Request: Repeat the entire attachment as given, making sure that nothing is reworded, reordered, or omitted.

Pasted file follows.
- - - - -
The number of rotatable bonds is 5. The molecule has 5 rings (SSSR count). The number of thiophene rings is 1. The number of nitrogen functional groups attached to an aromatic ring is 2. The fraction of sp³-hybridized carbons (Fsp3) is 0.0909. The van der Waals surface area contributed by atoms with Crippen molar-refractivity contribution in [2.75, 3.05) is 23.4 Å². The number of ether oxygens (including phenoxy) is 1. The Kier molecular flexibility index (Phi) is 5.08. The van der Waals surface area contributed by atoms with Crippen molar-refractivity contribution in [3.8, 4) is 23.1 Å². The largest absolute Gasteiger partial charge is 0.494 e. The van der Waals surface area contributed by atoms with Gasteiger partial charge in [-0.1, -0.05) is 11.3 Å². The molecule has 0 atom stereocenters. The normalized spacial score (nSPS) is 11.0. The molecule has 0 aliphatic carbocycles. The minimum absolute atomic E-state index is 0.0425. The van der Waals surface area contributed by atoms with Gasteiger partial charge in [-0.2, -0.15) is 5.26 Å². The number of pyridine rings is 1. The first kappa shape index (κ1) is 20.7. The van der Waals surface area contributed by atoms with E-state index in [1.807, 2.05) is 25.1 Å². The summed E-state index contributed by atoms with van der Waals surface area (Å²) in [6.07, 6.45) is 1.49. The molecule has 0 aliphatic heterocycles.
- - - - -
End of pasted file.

The number of rotatable bonds is 5. The molecule has 5 rings (SSSR count). The number of thiophene rings is 1. The number of nitrogen functional groups attached to an aromatic ring is 2. The fraction of sp³-hybridized carbons (Fsp3) is 0.0909. The van der Waals surface area contributed by atoms with Crippen molar-refractivity contribution in [2.75, 3.05) is 23.4 Å². The number of ether oxygens (including phenoxy) is 1. The Kier molecular flexibility index (Phi) is 5.08. The van der Waals surface area contributed by atoms with Crippen molar-refractivity contribution in [3.8, 4) is 23.1 Å². The largest absolute Gasteiger partial charge is 0.494 e. The van der Waals surface area contributed by atoms with Gasteiger partial charge in [-0.1, -0.05) is 11.3 Å². The molecule has 0 atom stereocenters. The normalized spacial score (nSPS) is 11.0. The molecule has 0 aliphatic carbocycles. The minimum absolute atomic E-state index is 0.0425. The van der Waals surface area contributed by atoms with Gasteiger partial charge in [-0.2, -0.15) is 5.26 Å². The number of pyridine rings is 1. The first kappa shape index (κ1) is 20.7. The van der Waals surface area contributed by atoms with E-state index in [1.807, 2.05) is 25.1 Å². The summed E-state index contributed by atoms with van der Waals surface area (Å²) in [6.07, 6.45) is 1.49. The molecule has 0 aliphatic heterocycles.